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Drone attacks by Houthi rebels continue to take place in the Red Sea region and the Gulf of Aden: as a result, all major container shipping lines are rerouting their vessels around the Cape of Good Hope, South Africa.

These actions are resulting in increased transit times, which is in turn impacting costs. Diversions are currently adding up to 10 days to transit times. It is also important to note that after deliveries have been made, there are also the same logistical challenges in returning vessels and equipment back to origin locations. Shipping companies are attempting to recover the cost incurred by the delays through additional surcharges, which will increase the door-to-door transit costs.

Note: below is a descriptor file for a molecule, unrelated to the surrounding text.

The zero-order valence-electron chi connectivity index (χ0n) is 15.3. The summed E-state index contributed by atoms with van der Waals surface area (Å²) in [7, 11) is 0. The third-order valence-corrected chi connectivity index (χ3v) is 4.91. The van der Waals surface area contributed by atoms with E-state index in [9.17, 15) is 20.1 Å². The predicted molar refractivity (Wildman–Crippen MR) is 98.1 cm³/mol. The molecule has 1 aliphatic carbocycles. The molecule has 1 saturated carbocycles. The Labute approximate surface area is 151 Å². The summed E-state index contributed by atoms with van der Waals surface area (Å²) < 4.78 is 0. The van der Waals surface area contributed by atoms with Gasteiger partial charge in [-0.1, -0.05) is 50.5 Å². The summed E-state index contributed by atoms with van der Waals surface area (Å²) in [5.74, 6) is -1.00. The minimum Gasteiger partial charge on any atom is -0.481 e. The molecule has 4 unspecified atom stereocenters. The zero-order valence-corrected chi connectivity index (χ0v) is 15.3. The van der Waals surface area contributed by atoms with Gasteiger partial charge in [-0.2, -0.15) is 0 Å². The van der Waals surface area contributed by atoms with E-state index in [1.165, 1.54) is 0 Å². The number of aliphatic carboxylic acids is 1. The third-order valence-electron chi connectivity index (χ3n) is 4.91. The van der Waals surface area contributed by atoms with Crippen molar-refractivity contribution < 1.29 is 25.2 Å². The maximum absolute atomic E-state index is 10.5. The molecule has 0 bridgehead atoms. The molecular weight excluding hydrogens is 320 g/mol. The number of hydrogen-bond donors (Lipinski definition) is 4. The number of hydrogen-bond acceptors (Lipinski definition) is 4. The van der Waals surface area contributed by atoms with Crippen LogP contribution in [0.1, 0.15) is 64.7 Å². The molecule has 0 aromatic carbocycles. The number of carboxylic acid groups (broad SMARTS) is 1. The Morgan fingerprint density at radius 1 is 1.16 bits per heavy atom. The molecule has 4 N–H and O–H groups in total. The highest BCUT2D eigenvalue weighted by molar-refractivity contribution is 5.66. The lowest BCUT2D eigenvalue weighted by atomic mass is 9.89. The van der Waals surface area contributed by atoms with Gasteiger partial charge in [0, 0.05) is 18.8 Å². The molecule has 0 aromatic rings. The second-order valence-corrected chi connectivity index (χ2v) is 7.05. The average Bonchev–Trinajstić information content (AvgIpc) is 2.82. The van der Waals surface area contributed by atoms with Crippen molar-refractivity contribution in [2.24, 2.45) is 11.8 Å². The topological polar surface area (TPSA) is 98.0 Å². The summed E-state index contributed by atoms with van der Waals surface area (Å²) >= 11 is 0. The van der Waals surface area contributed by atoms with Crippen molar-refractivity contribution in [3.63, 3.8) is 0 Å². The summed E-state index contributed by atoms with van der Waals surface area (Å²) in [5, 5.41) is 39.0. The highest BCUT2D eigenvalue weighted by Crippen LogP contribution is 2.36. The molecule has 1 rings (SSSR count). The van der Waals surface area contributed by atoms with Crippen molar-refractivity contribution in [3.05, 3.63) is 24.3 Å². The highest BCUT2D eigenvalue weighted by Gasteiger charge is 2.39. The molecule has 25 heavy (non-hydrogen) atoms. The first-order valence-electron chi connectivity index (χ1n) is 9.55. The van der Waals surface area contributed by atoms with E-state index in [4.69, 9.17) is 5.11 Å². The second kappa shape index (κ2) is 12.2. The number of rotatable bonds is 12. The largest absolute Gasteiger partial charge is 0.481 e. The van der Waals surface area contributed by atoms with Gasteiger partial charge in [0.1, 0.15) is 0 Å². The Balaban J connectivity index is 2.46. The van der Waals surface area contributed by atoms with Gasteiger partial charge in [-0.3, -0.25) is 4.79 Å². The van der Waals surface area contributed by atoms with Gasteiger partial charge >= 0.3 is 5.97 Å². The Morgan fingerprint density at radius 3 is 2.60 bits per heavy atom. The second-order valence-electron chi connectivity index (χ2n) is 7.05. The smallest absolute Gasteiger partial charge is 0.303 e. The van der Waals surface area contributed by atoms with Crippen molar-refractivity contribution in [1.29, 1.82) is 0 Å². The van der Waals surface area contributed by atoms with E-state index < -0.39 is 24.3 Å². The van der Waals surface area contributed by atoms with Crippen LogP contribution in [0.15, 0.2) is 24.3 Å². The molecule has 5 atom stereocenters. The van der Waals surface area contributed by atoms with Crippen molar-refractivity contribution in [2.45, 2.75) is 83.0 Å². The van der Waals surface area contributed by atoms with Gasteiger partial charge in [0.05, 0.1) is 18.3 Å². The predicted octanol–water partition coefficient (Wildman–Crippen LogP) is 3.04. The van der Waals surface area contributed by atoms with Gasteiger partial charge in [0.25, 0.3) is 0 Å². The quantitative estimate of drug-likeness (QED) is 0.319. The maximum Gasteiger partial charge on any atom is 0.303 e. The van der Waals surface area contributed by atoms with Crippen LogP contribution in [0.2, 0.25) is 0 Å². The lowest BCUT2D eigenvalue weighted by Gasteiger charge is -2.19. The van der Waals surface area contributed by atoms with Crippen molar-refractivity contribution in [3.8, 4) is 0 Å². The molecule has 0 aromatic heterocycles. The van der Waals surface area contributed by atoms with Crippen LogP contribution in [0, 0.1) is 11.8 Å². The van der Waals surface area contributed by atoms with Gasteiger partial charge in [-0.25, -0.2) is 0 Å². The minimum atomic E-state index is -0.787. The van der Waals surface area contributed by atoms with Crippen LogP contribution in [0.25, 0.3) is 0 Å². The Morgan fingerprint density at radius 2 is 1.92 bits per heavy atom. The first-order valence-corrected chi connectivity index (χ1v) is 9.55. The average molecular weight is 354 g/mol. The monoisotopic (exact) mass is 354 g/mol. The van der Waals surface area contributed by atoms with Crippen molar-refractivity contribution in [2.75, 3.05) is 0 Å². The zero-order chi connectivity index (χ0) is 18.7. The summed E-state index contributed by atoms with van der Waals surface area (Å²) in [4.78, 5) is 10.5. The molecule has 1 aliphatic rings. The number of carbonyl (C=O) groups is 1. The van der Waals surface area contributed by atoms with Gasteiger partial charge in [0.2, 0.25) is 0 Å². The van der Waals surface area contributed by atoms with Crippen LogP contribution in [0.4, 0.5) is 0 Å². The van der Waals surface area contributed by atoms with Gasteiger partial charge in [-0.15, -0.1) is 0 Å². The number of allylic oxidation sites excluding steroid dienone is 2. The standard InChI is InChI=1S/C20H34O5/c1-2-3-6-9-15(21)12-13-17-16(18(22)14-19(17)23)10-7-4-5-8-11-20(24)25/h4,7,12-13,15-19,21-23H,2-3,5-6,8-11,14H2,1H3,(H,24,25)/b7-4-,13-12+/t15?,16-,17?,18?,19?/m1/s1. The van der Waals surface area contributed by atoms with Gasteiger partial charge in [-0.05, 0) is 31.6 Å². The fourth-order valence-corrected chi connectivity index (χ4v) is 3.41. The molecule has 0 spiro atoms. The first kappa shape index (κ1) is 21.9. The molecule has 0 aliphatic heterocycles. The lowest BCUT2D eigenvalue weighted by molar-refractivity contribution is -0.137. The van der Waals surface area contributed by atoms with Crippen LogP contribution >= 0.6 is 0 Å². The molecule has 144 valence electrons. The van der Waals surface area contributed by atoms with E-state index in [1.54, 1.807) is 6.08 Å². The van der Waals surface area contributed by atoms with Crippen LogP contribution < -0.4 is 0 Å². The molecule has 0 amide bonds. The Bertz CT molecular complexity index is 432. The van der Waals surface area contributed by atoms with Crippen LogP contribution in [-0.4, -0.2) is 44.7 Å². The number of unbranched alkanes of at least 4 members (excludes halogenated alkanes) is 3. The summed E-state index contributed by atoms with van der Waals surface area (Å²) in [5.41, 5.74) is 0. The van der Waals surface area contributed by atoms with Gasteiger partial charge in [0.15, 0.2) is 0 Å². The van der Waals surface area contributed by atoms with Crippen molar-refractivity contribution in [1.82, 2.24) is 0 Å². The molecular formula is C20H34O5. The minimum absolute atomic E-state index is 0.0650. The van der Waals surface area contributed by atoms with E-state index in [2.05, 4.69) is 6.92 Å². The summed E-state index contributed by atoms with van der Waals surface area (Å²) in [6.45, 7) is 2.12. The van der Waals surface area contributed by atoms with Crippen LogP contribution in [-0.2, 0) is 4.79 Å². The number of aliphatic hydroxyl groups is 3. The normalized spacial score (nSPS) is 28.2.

Asia to Northern Europe and Mediterranean routes are those that are most affected, but as the troubles continue for a prolonged period of time, other regions will begin to suffer. Shipping lines will continue to reroute their vessels until the region is deemed safe again for crews, ships and cargo.

Please be aware that when bookings are made, shipping lines will still show transit times which are based on their vessels passing through the Red Sea. Typically, they will make the decision to reroute a vessel after its last European port of call. Therefore, notice of rerouting via the Cape of Good Hope and of the extra surcharges which may apply, will often not be communicated until a vessel is already in transit.

In addition, some shipping lines have advised that containers which were rerouted in late November and December 2023, will incur Emergency Contingency Surcharges – they will communicate these costs in due course.

Finally, as we get closer to Chinese New Year on 10th February 2024, when goods in and out of the region are at a premium in terms of traffic, space is going to become extremely tight. In order to secure passage, we strongly advise that bookings are made as soon as possible.

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